14. At the Guadalajara International Book Fair, Enrique Peña Nieto, who is forty-five, boyishly handsome, and generally expected to be the next President of Mexico, was asked to name three books that had influenced him. He mentioned the Bible, or, at least, “some parts” (unspecified), and “The Eagle’s Throne,” a Carlos Fuentes novel (though he named the historian Enrique Krauze as the author). And, for a few excruciating minutes, that was all he could come up with. The crowd laughed wickedly. Peña Nieto’s wife, a former soap-opera star, squirmed in the front row. His teen-age daughter didn’t help matters when, in a tweet, she scorned “all of the $%&/()s who form part of the proletariat and only criticize those they envy.” That debacle was in December. It did nothing to slow Peña Nieto’s well-financed march toward the election, which will take place on July 1st, but it did provide a welcome distraction for Guadalajarans, who are justly proud of their annual book fair. It is the second largest in Latin America, drawing more than half a million visitors, nearly two thousand publishers, and hundreds of authors, including, over the years, Nadine Gordimer, William Styron, and Toni Morrison. Guadalajarans sometimes offer it up as Exhibit A for the case that the city is a civilized place where life goes on unmarked by the violence that disfigures large parts of Mexico. By late 2011, that argument was hard to make. Two days before the fair opened, twenty-six corpses were dumped under the Millennium Arches, a downtown landmark. Near the bodies, which bore signs of torture, was a message—what is known as a narcomanta—signed by the Zetas, the most feared organized-crime group in Mexico. The message taunted the Sinaloa cartel, the country’s biggest crime group, and its leader, Joaquín Guzmán Loera, known as El Chapo (Shorty). Sinaloa has controlled Guadalajara, which is the capital of the western state of Jalisco, for decades. “We’re in Jalisco and we are not leaving,” the Zetas announced. “This is proof that we are deep inside the kitchen.” Most narcomantas (which appear virtually every day somewhere in Mexico) are disinformation, their assertions dubious, their true authorship unknowable. But the Zetas have been pushing westward from their strongholds on the Gulf Coast, and they had already taken the neighboring state of Zacatecas, so there was no reason to doubt that they coveted Jalisco, a rich prize, or that this was indeed their atrocity and their message to Guadalajara. In Mexico, it is often impossible to know who is behind something—a massacre, a candidacy, an assassination, the capture of a crime boss, a “discovery” of high-level corruption. Either the truth is too fluid and complex to define or it remains opaque to anyone not directly involved in manipulating events. This may help to explain how a city widely understood to be under the control of a leading international crime group—the U.S. Treasury Department recently labelled Guzmán, who is fifty-five, “the world’s most powerful drug trafficker”—can regard itself as a jacaranda-shaded refuge of high culture and legitimate commercial vitality. Both descriptions are true, and both realities are under siege. When Mexicans discuss the news, they talk often about pantallas—screens, illusions, behind which are more screens, all created to obscure the facts. Peña Nieto is depicted, in cartoons, as a carnival mask behind which laughs Carlos Salinas de Gortari, a former President, who is still regarded as enormously powerful. I can’t count the number of times I have asked someone about a news story and been told, “Pantalla.” This is a problem for journalism. You fish for facts and instead pull up boatloads of speculation, some of it well informed, much of it trailing tangled agendas. You end up reporting not so much what happened as what people think or imagine or say happened. Then there is the entirely justified fear of speaking to the press, particularly to foreign journalists. I have had to offer anonymity, pseudonyms, and extraordinary assurances to many sources for this account. The reprisals that people are trying to avoid would come not only from crime groups but, in many cases, from factions within the Mexican government. Read more http://www.newyorker...currentPage=all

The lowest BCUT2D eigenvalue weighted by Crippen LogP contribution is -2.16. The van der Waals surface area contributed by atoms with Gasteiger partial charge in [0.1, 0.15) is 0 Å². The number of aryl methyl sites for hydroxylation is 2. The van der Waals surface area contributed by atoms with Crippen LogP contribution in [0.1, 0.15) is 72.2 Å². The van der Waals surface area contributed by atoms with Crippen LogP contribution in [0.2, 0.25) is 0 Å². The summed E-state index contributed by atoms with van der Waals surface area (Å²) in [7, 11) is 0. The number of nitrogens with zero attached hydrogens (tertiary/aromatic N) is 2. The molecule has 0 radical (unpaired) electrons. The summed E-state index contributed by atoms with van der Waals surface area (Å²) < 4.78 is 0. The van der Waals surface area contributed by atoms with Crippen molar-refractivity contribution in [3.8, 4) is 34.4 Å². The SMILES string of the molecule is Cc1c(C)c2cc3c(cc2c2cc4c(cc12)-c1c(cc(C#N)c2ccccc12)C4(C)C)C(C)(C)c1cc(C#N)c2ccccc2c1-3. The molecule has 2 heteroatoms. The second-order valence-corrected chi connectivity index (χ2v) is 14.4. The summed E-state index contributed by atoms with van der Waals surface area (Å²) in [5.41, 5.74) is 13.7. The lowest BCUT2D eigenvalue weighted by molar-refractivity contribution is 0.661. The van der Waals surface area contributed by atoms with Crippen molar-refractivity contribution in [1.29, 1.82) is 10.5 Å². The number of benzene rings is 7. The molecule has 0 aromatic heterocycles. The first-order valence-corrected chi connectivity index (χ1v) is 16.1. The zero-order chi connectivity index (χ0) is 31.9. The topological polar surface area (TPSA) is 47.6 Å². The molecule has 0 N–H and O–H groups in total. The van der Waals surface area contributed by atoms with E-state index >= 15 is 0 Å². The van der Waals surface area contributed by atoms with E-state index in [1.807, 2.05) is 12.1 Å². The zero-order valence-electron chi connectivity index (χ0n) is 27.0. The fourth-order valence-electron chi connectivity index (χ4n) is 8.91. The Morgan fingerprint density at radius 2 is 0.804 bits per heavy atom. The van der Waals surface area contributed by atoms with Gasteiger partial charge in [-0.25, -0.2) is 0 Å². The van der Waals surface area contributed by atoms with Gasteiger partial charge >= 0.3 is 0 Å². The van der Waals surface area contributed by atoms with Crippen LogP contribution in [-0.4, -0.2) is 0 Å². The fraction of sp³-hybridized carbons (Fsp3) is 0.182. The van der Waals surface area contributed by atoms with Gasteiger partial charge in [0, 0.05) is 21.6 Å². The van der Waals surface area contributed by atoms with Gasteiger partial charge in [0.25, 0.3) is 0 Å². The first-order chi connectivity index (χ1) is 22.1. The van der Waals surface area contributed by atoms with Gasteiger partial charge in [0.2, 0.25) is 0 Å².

15. This BBC article deals with the question: Why Are The Cartels Chopping Up Their Victims? Mexico violence: Fear and intimidation http://www.bbc.co.uk...merica-18063328